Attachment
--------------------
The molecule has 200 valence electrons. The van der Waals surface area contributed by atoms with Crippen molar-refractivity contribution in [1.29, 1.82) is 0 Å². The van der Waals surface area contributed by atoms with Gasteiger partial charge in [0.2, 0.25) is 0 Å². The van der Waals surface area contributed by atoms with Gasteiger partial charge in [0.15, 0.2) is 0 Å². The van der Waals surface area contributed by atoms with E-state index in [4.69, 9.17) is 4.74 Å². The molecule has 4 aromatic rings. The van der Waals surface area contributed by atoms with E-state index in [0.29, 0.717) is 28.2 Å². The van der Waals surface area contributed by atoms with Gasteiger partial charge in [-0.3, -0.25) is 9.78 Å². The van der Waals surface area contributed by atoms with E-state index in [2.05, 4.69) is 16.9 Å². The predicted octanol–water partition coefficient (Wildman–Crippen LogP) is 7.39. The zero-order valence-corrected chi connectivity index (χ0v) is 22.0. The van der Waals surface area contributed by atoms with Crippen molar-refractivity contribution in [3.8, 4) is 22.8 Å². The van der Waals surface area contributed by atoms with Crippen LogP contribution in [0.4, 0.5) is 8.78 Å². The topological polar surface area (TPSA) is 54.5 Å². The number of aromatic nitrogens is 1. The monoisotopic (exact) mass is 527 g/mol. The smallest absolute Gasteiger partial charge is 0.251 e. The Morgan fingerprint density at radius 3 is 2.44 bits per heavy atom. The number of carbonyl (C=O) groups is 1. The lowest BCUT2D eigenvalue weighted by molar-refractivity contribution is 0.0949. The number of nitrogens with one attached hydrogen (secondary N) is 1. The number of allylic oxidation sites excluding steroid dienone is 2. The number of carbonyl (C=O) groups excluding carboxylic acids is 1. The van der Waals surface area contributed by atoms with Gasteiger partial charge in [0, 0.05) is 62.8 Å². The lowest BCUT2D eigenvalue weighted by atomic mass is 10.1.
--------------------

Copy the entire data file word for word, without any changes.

The molecule has 200 valence electrons. The van der Waals surface area contributed by atoms with Crippen molar-refractivity contribution in [1.29, 1.82) is 0 Å². The van der Waals surface area contributed by atoms with Gasteiger partial charge in [0.2, 0.25) is 0 Å². The van der Waals surface area contributed by atoms with Gasteiger partial charge in [0.15, 0.2) is 0 Å². The van der Waals surface area contributed by atoms with E-state index in [4.69, 9.17) is 4.74 Å². The molecule has 4 aromatic rings. The van der Waals surface area contributed by atoms with E-state index in [0.29, 0.717) is 28.2 Å². The van der Waals surface area contributed by atoms with Gasteiger partial charge in [-0.3, -0.25) is 9.78 Å². The van der Waals surface area contributed by atoms with E-state index in [2.05, 4.69) is 16.9 Å². The predicted octanol–water partition coefficient (Wildman–Crippen LogP) is 7.39. The zero-order valence-corrected chi connectivity index (χ0v) is 22.0. The van der Waals surface area contributed by atoms with Crippen molar-refractivity contribution in [3.8, 4) is 22.8 Å². The van der Waals surface area contributed by atoms with Crippen LogP contribution in [0.4, 0.5) is 8.78 Å². The topological polar surface area (TPSA) is 54.5 Å². The number of aromatic nitrogens is 1. The monoisotopic (exact) mass is 527 g/mol. The smallest absolute Gasteiger partial charge is 0.251 e. The Morgan fingerprint density at radius 3 is 2.44 bits per heavy atom. The number of carbonyl (C=O) groups is 1. The lowest BCUT2D eigenvalue weighted by molar-refractivity contribution is 0.0949. The number of nitrogens with one attached hydrogen (secondary N) is 1. The number of allylic oxidation sites excluding steroid dienone is 2. The number of carbonyl (C=O) groups excluding carboxylic acids is 1. The van der Waals surface area contributed by atoms with Gasteiger partial charge in [0, 0.05) is 62.8 Å². The lowest BCUT2D eigenvalue weighted by atomic mass is 10.1.